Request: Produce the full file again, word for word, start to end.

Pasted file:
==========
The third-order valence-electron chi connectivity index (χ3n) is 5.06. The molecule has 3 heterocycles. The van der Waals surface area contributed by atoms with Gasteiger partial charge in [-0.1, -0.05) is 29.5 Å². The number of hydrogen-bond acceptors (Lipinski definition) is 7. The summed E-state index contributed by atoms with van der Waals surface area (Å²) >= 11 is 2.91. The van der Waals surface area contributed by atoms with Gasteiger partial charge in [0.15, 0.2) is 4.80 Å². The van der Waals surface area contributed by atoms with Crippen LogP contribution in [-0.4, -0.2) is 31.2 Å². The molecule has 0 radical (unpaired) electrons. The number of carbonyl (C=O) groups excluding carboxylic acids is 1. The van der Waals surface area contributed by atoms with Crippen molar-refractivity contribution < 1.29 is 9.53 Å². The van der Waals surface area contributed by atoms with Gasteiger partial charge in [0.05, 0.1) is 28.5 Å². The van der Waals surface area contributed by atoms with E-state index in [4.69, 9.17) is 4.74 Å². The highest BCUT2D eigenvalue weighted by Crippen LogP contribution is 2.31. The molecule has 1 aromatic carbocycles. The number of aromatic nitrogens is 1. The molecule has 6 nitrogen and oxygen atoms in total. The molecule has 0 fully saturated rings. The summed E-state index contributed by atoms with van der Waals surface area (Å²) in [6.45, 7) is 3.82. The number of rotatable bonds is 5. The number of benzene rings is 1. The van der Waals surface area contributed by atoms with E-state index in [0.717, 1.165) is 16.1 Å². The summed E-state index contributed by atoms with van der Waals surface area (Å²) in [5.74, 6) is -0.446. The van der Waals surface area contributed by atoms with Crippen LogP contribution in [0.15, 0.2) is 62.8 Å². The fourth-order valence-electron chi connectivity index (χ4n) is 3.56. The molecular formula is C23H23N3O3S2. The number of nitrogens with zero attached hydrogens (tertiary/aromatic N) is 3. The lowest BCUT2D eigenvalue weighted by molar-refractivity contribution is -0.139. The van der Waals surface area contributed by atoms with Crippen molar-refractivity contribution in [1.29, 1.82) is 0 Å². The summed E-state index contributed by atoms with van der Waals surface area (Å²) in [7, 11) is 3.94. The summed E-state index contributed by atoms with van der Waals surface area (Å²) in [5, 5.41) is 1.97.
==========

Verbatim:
The third-order valence-electron chi connectivity index (χ3n) is 5.06. The molecule has 3 heterocycles. The van der Waals surface area contributed by atoms with Gasteiger partial charge in [-0.1, -0.05) is 29.5 Å². The number of hydrogen-bond acceptors (Lipinski definition) is 7. The summed E-state index contributed by atoms with van der Waals surface area (Å²) >= 11 is 2.91. The van der Waals surface area contributed by atoms with Gasteiger partial charge in [0.15, 0.2) is 4.80 Å². The van der Waals surface area contributed by atoms with Crippen LogP contribution in [-0.4, -0.2) is 31.2 Å². The molecule has 0 radical (unpaired) electrons. The number of carbonyl (C=O) groups excluding carboxylic acids is 1. The van der Waals surface area contributed by atoms with Crippen molar-refractivity contribution < 1.29 is 9.53 Å². The van der Waals surface area contributed by atoms with Gasteiger partial charge in [0.05, 0.1) is 28.5 Å². The van der Waals surface area contributed by atoms with E-state index in [4.69, 9.17) is 4.74 Å². The highest BCUT2D eigenvalue weighted by Crippen LogP contribution is 2.31. The molecule has 1 aromatic carbocycles. The number of aromatic nitrogens is 1. The molecule has 6 nitrogen and oxygen atoms in total. The molecule has 0 fully saturated rings. The summed E-state index contributed by atoms with van der Waals surface area (Å²) in [6.45, 7) is 3.82. The number of rotatable bonds is 5. The number of benzene rings is 1. The van der Waals surface area contributed by atoms with E-state index in [0.717, 1.165) is 16.1 Å². The summed E-state index contributed by atoms with van der Waals surface area (Å²) in [5.74, 6) is -0.446. The van der Waals surface area contributed by atoms with Crippen LogP contribution in [0.15, 0.2) is 62.8 Å². The fourth-order valence-electron chi connectivity index (χ4n) is 3.56. The molecular formula is C23H23N3O3S2. The number of nitrogens with zero attached hydrogens (tertiary/aromatic N) is 3. The lowest BCUT2D eigenvalue weighted by molar-refractivity contribution is -0.139. The van der Waals surface area contributed by atoms with Crippen molar-refractivity contribution in [1.29, 1.82) is 0 Å². The summed E-state index contributed by atoms with van der Waals surface area (Å²) in [7, 11) is 3.94. The summed E-state index contributed by atoms with van der Waals surface area (Å²) in [5, 5.41) is 1.97.